German police reached the accident to find what news stories would describe as a scene from a horror show: Seven horses, huddled on a small, dark highway, had been ripped to pieces by two speeding cars. The drivers had been badly injured. Investigators found pieces of car wreckage and horseflesh scattered around the site.
But the reason the December car wreck remained national news for weeks had only a little bit to do with the carnage. Instead, what has made the accident the talk of Germany is its suspected cause: wolves, who reportedly spooked the horses into the paths of the oncoming cars.
It is difficult to capture the fear and excitement that wolves generate in Germany. The predator has played a role in many a German fairy tale, and for about 150 years it was considered extinct in Germany, hunted down and disposed of.
Now, however, wolves have made a comeback, growing over the last 20 years to a stable population of 35 packs, about 150 wolves in all. That has set off a furore over whether Germany is big enough for both people and wolves. They have made regular headlines, and been the subject of numerous news programmes.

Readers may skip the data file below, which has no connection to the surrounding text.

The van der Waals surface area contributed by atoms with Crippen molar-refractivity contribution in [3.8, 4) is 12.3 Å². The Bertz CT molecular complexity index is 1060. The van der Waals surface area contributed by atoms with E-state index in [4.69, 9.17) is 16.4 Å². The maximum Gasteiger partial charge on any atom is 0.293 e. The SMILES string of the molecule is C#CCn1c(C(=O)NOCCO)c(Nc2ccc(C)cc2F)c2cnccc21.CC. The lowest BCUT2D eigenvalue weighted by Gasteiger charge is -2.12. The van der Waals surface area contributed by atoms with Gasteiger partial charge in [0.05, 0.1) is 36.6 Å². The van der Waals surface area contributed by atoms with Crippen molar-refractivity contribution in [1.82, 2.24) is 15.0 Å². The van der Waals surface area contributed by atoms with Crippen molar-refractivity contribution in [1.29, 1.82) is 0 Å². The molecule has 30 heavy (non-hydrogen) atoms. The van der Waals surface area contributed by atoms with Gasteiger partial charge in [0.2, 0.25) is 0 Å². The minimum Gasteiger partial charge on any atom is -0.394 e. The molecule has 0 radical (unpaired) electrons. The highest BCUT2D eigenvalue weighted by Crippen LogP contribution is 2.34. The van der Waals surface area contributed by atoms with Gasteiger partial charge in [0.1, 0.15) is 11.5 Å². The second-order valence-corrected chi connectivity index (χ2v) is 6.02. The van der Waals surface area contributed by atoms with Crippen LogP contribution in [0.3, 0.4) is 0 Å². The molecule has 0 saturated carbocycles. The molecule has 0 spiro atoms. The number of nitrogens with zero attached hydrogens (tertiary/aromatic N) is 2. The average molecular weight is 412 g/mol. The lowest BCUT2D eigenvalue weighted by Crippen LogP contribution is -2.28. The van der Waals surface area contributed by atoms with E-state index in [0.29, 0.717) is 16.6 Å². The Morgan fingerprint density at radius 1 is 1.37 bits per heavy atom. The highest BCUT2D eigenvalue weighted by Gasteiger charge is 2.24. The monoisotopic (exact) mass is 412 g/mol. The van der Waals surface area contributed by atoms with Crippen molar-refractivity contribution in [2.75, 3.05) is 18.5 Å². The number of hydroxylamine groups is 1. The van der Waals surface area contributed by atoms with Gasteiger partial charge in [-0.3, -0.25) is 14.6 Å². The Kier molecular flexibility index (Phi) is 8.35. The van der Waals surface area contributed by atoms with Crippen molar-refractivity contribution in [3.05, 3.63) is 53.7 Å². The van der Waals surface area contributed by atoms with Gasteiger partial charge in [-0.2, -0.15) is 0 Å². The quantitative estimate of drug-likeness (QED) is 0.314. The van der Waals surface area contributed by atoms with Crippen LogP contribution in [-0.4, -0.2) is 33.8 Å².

Critics maintain that Germany is too densely populated for a large, wild carnivore to be allowed to roam freely. Fans and scientists maintain they are signs of an ecosystem in need of a predator.
The December accident shows how far apart the two camps are. The Hunters Association of Saxony says wolves caused the horses to flee their pen and head onto the road. "With great concern we are following the uncontrolled spread of the wolf," the organisation wrote.
Others have strong doubts that wolves were in any way involved. They note that no evidence of a wolf presence was found at the scene.
It is hardly the first time Germans have voiced such fears. One need look no further than Grimm Brothers tales such as Little Red Cap - the Grimm version of Little Red Riding Hood - and The Wolf and the Seven Young Kids, which depict the wolf as voracious and dangerous.
How seriously the Germans took the wolf threat was evident about the time those stories were published. In the early 19th century, a wolf hunt was organised on the Rhine River: 69 riders on horseback and 385 hunters on foot, aided by 3,250 "drivers", who crashed through the wilderness pushing the wolves before them to the hunters.
Each time a region cleansed itself of the lupine threat, hunters erected a wolfstein - a tombstone - where the last one was killed, and wrote on it who killed the animal and when.
Officially, the "Tiger of Sabrodt" was the last wolf killed in Germany, in 1904, but they had been considered extinct in the country since before the original unification in 1871.
Professor Hermann Ansorge studies wolves as the head zoologist at the Goerlitz Senckenberg Natural History Museum.
The results of his analysis of wolf poop: 52 per cent of the diet is tiny roe deer, 25 per cent the larger red deer, 16 per cent is wild pig. Sheep, cattle, goats and house pets combined make up less than 1 per cent of the diet.
"There is no human in the diet," he said, smiling, then adding, seriously: "None."